The purpose of this essay is to answer the question of how accurate the Hollywood movie, Troy, really was and whether it portrayed Homer’s tragic, charming side of the story or the predicted historical side. Troy is precise in its portrayal of the setting and the intensity of the Trojan war. Nevertheless, the reason to why the war occurred has many believable theories. The story was written by a very famous Greek writer and poet, Homer, the author of the well-known Iliad and Odyssey. The source of the Movie Troy came from the Iliad, an epic poem written by Homer around 800 B.C., despite that the actual war occurred 400 years before.
The book of Esther appears as a historical book in the Hebrew Bible. Set in the city of Susa, during the Persian empire, the story of Esther portrays the literary convention of a Jew in a foreign court. Esther, the heroine, saves her people from destruction and creates the origin for the holiday, Purim. The lack of divine intervention in this book raises many questions, especially the inclusion of it canonicity. Many aspects of the story, point to the idea that the story of Esther began as a Babylonian narrative that was adopted into the Hebrew Bible.
OVERARCHING THEMES Though The Odyssey and Paradise Lost are penned during completely separate time periods–with a span of roughly nine centuries between the writing of each–the two works still share many similar themes and subject matters. Some are more vital components for the genre in general, necessary for a piece of literature to be considered an epic; others remain less conspicuous, though with just as great an impact on the overall story. Heroism and the Hero’s Journey: One of the most defining elements of an epic work is the presence of the Hero’s Journey, also known as the monomyth. Introduced by Joseph Campbell, the Hero’s Journey describes the typical narrative pattern that accompanies many forms of storytelling, most commonly and most easily seen in classical literature. “The standard path of the
Horace, an ancient Roman poet from around 50 BC (Coolidge 90), is quoted on saying “Adversity has the effect of eliciting talents which in prosperous circumstances would have lain dormant.” Now while Horace was very intelligent, and this quote seems to be correct, there are also numerous occasions in which adversity has brought about the inverse reaction. Throughout history, adversity has repeated both of the effects many times, such as: in Horace’s life, the biblical story of Joseph, the War of 1812, during the Great Depression and throughout World War II.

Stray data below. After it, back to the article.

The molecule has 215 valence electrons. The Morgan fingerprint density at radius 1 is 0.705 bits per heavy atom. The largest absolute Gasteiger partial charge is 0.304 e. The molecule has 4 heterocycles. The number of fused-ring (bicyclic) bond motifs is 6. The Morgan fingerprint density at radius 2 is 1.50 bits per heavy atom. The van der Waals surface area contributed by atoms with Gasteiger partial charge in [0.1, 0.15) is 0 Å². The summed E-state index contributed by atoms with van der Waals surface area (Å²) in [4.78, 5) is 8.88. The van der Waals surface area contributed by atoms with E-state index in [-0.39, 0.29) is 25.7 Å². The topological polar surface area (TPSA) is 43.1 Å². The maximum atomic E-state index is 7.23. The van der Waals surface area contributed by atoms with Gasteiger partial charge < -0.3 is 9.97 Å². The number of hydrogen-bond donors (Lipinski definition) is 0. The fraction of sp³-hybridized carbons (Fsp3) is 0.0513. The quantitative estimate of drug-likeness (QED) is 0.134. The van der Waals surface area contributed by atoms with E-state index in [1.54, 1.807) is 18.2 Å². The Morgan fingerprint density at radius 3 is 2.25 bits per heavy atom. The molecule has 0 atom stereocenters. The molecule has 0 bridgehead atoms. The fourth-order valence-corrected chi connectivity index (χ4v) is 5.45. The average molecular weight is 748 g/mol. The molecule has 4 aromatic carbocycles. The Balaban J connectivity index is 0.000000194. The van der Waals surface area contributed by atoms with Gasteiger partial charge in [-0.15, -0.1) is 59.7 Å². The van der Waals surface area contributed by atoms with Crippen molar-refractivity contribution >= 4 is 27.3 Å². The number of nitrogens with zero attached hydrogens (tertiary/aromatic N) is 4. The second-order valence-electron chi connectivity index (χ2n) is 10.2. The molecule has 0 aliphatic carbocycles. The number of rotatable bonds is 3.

Within Homer’s epic poem The Iliad, a plethora of formal literary features are prevalent throughout. Features such as characterization, imagery, and dialogue all have a variety of impacts on the content of The Iliad, but none as much as foreshadowing. Foreshadowing occurs frequently throughout the poem, with several noteworthy events having been alluded to prior to their occurrence. Foreshadowing in The Iliad plays many roles, with its most significant being its allusion to fate. Fate plays a profound role in Homer’s epic and is one of its central themes.
Tolkien, a linguist before an author, was quoted saying that “Nobody believes me when I say that my long book (LOTR) is an attempt to create a world in which a form of language agreeable to my personal aesthetic might seem real, […] it was an effort to create a situation in which a common greeting would be elen sila lumenn omentielmo (Carpenter 264-265)”. Over the course of his lifetime, Tolkien created several different languages, such as Elvish (including Quenya and Sindarin), Dwarvish, Black Speech, and Entish. It seems that in Tolkien’s eyes, language was the beginning of a culture rather than only a product of it. Tolkien wrote that “The invention of languages is the foundation,” the ‘stories’ were made rather to fit the notion of the languages than the reverse.” In Lord of the Rings, Tolkien created Middle-earth as a world for his invented language [...]. Each invented language in his works plays an important role in the evolution of events and development of the characters in the story.
The Epic of Gilgamesh, is a Mesopotamian narrative poem which was first told orally in Sumer. It has many different versions,but all have many missing lines. And it talks about Gilgamesh. But who is Gilgamesh? Gilgamesh was the best known of all Mesopotamian heroes.
Ayşenur Aydın Res. Asst. Ali Belenli IED 272 English Prose and Poetry 07.05.2015 Arthurian Romances Since his first appearence in fifth and early sixth century A.D., King Arthur inspired many authors, many literary works. Yet, there are many doubts that he really lived. This question is quite debatable and the answer couldn 't be enough to be sure.
The Epic of Gilgamesh is a poem written in 2000 B.C. whereas the Ark of Noah was written around 400 B.C. Both stories discuss about the historical great flood which whipped a human races from the earth. The stories were written in to two difference places and era; though they have a lot in common and quiet few differences. Consequently, according to the book of the Epic OF Gilgamesh and The Ark of Noah, the similarities between those two stories is more momentous than their differences.